No holiday is as fun and exciting for kids as Christmas. And a big part of the Yuletide excitement comes when it’s time to put up the Christmas tree. Christmas trees symbolize the magic of Christmas, and for kids, breaking out the Christmas tree ornaments means that the Christmas season has officially begun.

You can make it even more exciting for your kids by having them make their own ornaments for the Christmas tree. Here are two classic kid's Christmas Tree Ornaments that your kids will enjoy making.

Christmas Tree Chain

This is a fun project for kids of all ages, and requires nothing more than scissors, multi-colored construction paper, crayons (or markers), glitter and glue. (If you want to keep the mess factor low, forget the glitter and substitute a stapler for the glue.)

Have the kids cut the construction paper into equal length strips. If very young kids are involved, it’s probably best if you do the cutting for safety's sake. An easy way to be sure that the paper strips turn out to be of all equal length is to cut all of the sheets either lengthwise or width-wise.

Now let the kids tap into their creativity by decorating each of the paper strips. Using the crayons or markers they can add their own personal touch to every strip. And they can really jazz up the paper strips by adding glitter. Just spread a bit of glue where the glitter goes and sprinkle it on. (Remember to spread out some old newspaper first to avoid gluey glitter on the carpet!)

Once all the paper strips have been decorated, all that’s left is to build the chain. Just glue (or staple) the ends of a strip together to form your first link of the chain. Then insert the next strip through the first link and glue or staple the ends together. Keep going until all of the strips have been used and your Christmas tree chain is complete.

The kids will love looking for their links in the chain as it adorns the Christmas tree!

Popcorn String

This project requires nothing more than a needle, thread, and of course, popcorn (white popcorn is best – not yellow or flavored popcorn). You’ll just pop the popcorn, and use the needle to skewer the popcorn one kernel at a time onto the thread.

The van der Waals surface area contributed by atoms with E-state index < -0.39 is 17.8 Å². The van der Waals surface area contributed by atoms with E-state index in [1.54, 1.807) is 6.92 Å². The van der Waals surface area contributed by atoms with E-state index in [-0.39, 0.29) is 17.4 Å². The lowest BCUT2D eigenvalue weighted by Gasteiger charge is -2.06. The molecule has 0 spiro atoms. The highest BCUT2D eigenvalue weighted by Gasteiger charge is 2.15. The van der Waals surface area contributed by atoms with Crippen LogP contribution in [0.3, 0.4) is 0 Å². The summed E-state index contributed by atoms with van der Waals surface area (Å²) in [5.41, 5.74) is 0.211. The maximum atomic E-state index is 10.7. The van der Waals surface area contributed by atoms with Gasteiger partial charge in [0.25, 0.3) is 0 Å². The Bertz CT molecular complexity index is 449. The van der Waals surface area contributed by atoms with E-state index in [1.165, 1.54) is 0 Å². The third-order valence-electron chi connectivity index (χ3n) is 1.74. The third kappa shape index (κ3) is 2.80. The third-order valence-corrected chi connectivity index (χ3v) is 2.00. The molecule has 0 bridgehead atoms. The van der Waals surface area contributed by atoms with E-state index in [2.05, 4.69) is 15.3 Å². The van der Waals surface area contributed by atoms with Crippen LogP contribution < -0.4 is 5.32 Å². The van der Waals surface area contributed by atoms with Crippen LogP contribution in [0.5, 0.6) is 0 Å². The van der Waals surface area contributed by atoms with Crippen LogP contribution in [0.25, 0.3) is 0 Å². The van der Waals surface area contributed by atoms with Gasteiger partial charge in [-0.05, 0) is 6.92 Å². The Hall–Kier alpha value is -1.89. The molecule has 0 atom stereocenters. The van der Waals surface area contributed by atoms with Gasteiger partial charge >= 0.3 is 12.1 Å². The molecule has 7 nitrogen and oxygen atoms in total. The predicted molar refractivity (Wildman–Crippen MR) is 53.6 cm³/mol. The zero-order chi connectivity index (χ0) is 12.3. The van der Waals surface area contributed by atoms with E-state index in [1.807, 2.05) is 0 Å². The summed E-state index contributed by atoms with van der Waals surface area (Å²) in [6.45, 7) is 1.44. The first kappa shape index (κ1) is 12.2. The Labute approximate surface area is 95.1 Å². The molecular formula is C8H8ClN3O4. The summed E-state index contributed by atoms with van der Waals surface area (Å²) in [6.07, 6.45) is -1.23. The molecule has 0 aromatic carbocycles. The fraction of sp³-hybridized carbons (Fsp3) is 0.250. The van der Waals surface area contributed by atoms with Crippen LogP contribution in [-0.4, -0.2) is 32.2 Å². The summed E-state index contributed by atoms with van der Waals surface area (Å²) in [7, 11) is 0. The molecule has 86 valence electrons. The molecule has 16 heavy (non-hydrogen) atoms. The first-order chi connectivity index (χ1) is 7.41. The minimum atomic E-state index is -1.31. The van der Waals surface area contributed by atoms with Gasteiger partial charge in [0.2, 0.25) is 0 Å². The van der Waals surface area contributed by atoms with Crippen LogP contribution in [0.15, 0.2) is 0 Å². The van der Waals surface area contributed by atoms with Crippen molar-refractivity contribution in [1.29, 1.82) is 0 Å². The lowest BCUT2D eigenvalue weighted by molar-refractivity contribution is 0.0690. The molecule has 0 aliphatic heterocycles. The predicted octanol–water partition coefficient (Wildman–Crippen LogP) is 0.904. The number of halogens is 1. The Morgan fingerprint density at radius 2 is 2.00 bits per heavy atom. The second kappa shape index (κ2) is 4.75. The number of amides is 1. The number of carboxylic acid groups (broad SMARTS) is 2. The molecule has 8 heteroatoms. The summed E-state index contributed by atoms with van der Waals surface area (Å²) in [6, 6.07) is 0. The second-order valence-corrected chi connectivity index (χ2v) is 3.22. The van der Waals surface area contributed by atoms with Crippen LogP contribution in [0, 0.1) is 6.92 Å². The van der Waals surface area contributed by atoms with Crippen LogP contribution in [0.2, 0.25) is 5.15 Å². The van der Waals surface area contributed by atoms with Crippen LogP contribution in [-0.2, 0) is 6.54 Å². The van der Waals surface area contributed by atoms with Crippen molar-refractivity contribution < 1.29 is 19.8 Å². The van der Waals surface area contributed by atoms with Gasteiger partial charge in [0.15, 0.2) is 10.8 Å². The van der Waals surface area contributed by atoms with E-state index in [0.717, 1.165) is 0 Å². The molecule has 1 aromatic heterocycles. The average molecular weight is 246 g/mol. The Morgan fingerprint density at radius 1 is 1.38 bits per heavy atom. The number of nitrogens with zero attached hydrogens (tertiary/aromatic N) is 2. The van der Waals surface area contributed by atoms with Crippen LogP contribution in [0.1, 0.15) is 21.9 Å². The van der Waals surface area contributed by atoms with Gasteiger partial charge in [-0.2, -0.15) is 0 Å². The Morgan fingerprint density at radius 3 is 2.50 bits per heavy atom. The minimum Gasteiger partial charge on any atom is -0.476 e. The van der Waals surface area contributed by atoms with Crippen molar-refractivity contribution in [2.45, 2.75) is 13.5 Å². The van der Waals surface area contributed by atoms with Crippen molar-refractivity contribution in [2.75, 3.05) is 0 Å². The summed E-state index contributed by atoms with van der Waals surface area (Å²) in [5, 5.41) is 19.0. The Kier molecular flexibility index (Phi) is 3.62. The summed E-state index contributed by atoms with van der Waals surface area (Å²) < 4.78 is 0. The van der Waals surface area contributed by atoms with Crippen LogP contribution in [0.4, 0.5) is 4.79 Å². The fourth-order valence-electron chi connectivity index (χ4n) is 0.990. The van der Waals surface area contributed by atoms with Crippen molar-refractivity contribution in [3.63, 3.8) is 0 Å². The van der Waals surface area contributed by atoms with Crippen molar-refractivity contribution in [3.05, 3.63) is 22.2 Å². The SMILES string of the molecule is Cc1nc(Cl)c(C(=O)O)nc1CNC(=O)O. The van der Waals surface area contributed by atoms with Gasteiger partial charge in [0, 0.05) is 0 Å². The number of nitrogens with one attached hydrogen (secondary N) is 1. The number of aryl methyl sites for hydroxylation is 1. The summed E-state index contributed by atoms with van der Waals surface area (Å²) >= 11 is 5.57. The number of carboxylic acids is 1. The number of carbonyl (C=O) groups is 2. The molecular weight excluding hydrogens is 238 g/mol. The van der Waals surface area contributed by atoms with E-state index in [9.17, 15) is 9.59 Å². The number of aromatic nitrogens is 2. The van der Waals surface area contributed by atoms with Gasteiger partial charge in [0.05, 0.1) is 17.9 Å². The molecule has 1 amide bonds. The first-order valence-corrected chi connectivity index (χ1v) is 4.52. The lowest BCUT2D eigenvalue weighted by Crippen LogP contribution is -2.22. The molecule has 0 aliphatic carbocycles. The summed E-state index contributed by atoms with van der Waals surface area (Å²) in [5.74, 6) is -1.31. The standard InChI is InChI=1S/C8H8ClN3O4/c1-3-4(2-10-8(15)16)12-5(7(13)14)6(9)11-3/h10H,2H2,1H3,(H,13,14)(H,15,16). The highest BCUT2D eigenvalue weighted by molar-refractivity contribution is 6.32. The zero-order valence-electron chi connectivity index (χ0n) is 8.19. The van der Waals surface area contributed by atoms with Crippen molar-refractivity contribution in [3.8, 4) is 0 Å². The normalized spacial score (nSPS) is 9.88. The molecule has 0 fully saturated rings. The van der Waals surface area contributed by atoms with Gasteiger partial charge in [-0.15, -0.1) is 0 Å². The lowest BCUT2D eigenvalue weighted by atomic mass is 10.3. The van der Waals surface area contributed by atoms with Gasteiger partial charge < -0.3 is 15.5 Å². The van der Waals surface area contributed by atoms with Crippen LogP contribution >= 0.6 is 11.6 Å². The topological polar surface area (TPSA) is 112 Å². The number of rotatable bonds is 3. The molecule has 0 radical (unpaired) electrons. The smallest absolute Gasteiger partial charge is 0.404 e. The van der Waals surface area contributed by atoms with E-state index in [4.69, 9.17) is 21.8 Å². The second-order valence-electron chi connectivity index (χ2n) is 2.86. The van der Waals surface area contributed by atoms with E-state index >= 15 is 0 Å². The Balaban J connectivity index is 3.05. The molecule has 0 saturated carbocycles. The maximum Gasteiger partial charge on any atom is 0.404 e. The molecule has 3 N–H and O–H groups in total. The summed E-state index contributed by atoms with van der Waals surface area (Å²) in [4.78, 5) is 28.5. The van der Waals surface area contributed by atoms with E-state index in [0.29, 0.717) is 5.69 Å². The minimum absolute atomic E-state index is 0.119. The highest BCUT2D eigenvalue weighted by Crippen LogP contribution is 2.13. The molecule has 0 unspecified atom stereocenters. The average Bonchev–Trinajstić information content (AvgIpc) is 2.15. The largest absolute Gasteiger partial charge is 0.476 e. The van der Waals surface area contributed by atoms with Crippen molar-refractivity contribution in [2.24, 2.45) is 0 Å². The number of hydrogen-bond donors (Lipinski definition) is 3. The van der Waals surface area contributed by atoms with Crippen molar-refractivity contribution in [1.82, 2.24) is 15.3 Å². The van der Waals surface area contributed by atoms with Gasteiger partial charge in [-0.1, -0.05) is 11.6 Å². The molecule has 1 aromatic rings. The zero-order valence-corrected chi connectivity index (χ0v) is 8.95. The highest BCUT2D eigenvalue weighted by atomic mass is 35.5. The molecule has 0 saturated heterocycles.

Christmas Tree Popcorn garland

Remember to tie a good-sized knot on the end of the thread to keep the popcorn from sliding off. And start off with a long piece of thread. It’s easier to stop short and snip off the extra thread than it is too add thread to make the popcorn string longer.

It’s also best to let the popcorn cool completely before starting. Hot popcorn is a bit more fragile and more likely to break when you skewer it with the needle than popcorn that has cooled off.

Stringing Popcorn

Since a needle is involved, you’ll want to supervise closely, and probably allow only the older kids to handle the needle on their own. The little kids don’t have to be left out, though. You can skewer the popcorn with the needle, and let the young ones push the kernel down the length of the thread. That way they won’t get poked with the needle, but they’ll still get to build ‘their’ popcorn chain.

These two projects are a great way to add to the Christmastime fun, and can be a great family activity, too. And you know what? These kid's Christmas tree ornaments actually look pretty good hanging on the tree!